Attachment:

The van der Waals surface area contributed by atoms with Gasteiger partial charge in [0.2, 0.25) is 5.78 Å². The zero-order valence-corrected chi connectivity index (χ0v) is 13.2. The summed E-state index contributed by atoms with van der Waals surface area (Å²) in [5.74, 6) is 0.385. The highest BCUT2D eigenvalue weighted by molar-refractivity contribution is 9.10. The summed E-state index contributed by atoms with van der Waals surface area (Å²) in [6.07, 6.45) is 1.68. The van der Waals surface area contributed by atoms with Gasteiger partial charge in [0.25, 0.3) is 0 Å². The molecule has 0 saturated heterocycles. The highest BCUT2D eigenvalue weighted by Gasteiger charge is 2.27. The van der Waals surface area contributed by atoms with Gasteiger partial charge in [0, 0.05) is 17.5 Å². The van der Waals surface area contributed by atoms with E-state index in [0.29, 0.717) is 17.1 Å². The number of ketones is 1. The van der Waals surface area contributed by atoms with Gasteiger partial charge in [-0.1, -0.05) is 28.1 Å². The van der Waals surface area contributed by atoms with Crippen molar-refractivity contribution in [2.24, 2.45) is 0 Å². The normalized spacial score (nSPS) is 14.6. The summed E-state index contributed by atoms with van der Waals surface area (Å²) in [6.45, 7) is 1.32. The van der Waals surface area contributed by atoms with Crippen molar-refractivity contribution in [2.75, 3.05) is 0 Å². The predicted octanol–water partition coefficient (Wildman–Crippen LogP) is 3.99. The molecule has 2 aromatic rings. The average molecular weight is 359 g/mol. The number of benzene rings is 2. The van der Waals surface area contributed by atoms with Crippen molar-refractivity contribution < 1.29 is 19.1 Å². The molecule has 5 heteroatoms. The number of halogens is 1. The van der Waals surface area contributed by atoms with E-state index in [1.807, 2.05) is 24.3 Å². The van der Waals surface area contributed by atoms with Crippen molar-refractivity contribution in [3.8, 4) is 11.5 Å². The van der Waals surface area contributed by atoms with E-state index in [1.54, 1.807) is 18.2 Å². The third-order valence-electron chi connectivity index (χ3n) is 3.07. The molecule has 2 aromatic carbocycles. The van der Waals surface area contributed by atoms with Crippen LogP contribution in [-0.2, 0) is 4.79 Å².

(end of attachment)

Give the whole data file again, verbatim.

The van der Waals surface area contributed by atoms with Gasteiger partial charge in [0.2, 0.25) is 5.78 Å². The zero-order valence-corrected chi connectivity index (χ0v) is 13.2. The summed E-state index contributed by atoms with van der Waals surface area (Å²) in [5.74, 6) is 0.385. The highest BCUT2D eigenvalue weighted by molar-refractivity contribution is 9.10. The summed E-state index contributed by atoms with van der Waals surface area (Å²) in [6.07, 6.45) is 1.68. The van der Waals surface area contributed by atoms with Gasteiger partial charge in [0.25, 0.3) is 0 Å². The molecule has 0 saturated heterocycles. The highest BCUT2D eigenvalue weighted by Gasteiger charge is 2.27. The van der Waals surface area contributed by atoms with Gasteiger partial charge in [0, 0.05) is 17.5 Å². The van der Waals surface area contributed by atoms with E-state index in [0.29, 0.717) is 17.1 Å². The number of ketones is 1. The van der Waals surface area contributed by atoms with Gasteiger partial charge in [-0.1, -0.05) is 28.1 Å². The van der Waals surface area contributed by atoms with Crippen molar-refractivity contribution in [2.24, 2.45) is 0 Å². The normalized spacial score (nSPS) is 14.6. The summed E-state index contributed by atoms with van der Waals surface area (Å²) in [6.45, 7) is 1.32. The van der Waals surface area contributed by atoms with Crippen molar-refractivity contribution in [2.75, 3.05) is 0 Å². The predicted octanol–water partition coefficient (Wildman–Crippen LogP) is 3.99. The molecule has 2 aromatic rings. The average molecular weight is 359 g/mol. The number of benzene rings is 2. The van der Waals surface area contributed by atoms with Crippen molar-refractivity contribution < 1.29 is 19.1 Å². The molecule has 5 heteroatoms. The number of halogens is 1. The van der Waals surface area contributed by atoms with E-state index in [1.807, 2.05) is 24.3 Å². The van der Waals surface area contributed by atoms with Crippen molar-refractivity contribution in [3.8, 4) is 11.5 Å². The van der Waals surface area contributed by atoms with E-state index in [1.54, 1.807) is 18.2 Å². The third-order valence-electron chi connectivity index (χ3n) is 3.07. The molecule has 2 aromatic carbocycles. The van der Waals surface area contributed by atoms with Crippen LogP contribution in [-0.2, 0) is 4.79 Å².